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Few people ever get the chance to have a dream and see that dream realised. The magnificent State Theatre in Sydney stands as a monumental symphony of steel and stone to its creator Stuart Frank Doyle who travelled the world in search of novelties and ideas to incorporate into the structure.

Given an ‘A’ classification by the National Trust of Australia (NSW Division) and rated as one of the top 15 theatres in the world, the State is regarded as a building having great historical significance and high architectural quality.

The State was the last of the great movie palaces to be built in Sydney and amongst the last in Australia following the Great Depression of 1929. With today’s ‘throw away’ world and emphasis on youth, giant clubs, casinos, resorts, more intimate theatres and electronic devices, it’s unlikely the day of great luxury movie palaces will ever return.

Union Theatres, later to become the Greater Union Organisation, had erected and opened four huge theatres in three Australian States – The Capitol in Sydney, Ambassadors in Perth, the State in Melbourne and finally, the State Theatre in Sydney. There was no particular reason in choosing the name for the State but there are Crowns throughout the building on walls, floors and ceilings as a tribute to royalty.

However, the lobby is an homage to King George V with displays of St George and the Dragon and on the ceiling is a miniature of the Henry VII chapel displayed in Westminster Abbey.

Opened on 7 June 1929, the State in Sydney has played host to millions of patrons. The new building had ten floors, shopping on top, a mini golf course and a newsreel theatre, a first in Australia with 237 seats, which ran until 1969. In 1934, the State Ballroom was created, the shopping experiment failed and the top was turned into office blocks. Builders ripped out ceilings and walls in the 1980s for the offices and they were put back when it was converted into a 96 room hotel after the company bought Gowings in 2009.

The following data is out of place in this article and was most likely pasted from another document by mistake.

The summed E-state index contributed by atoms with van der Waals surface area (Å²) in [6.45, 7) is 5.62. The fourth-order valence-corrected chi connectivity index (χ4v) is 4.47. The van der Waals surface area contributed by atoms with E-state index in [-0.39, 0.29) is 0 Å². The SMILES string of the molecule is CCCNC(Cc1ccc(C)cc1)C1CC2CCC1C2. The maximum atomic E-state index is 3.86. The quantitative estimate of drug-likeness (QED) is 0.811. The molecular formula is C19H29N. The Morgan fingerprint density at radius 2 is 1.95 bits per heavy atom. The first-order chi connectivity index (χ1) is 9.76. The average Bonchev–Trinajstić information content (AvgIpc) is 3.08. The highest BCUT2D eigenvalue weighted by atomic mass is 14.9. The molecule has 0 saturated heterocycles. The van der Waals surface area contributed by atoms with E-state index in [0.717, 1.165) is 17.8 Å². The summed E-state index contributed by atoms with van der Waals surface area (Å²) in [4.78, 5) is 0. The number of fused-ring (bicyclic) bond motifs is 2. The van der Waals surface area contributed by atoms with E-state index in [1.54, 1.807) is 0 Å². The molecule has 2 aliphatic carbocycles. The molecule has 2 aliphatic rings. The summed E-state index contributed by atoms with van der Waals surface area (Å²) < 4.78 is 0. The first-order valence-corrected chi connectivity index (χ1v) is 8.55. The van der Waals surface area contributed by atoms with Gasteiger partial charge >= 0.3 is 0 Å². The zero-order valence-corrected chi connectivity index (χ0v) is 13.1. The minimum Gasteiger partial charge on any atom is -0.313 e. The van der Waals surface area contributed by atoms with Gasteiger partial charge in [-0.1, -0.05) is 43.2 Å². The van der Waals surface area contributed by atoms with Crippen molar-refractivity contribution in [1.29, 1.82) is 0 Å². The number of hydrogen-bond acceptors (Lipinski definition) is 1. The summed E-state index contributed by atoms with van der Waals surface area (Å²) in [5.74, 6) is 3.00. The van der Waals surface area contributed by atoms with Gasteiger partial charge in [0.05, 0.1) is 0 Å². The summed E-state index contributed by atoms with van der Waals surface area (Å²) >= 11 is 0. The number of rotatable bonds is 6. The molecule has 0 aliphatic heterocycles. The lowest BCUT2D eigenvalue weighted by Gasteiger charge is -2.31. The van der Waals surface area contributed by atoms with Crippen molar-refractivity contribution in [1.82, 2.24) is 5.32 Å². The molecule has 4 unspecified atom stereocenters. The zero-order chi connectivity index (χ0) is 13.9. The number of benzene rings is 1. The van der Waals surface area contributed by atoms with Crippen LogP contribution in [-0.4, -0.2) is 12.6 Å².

There was a lot of damage incurred when changes were made to the building but it has all been restored. The State was scheduled to close in 1976 but the Builders Labourers Federation put a green ban on the move and the theatre was saved. At that time, there were 28 theatres in the city and only the State and the Capitol are left in their original condition.

Where do you start and what do you look at first when you take a tour of the State? Among your choices are the Gothic Entrance Hall, the Grand Assembly, the Royal Mezzanine, the Proscenium, the Empire Builders Room, the Pompadour, Butterfly and Pioneer Rooms, the Gallery of Australian Art, the Golden Dome and the Chandeliers.

There are three levels of seats, stalls, royal mezzanine (425 seats) and dress circle (950 seats) with an original capacity 2,600 seats which has been reduced to 2,034 after 500 were taken out to comply with fire and safety regulations. Royal Mezzanine was the preserve of the rich and famous and had curtains to keep out the noise. Downstairs were the cheap seats with no carpets where you ‘got what you paid for’.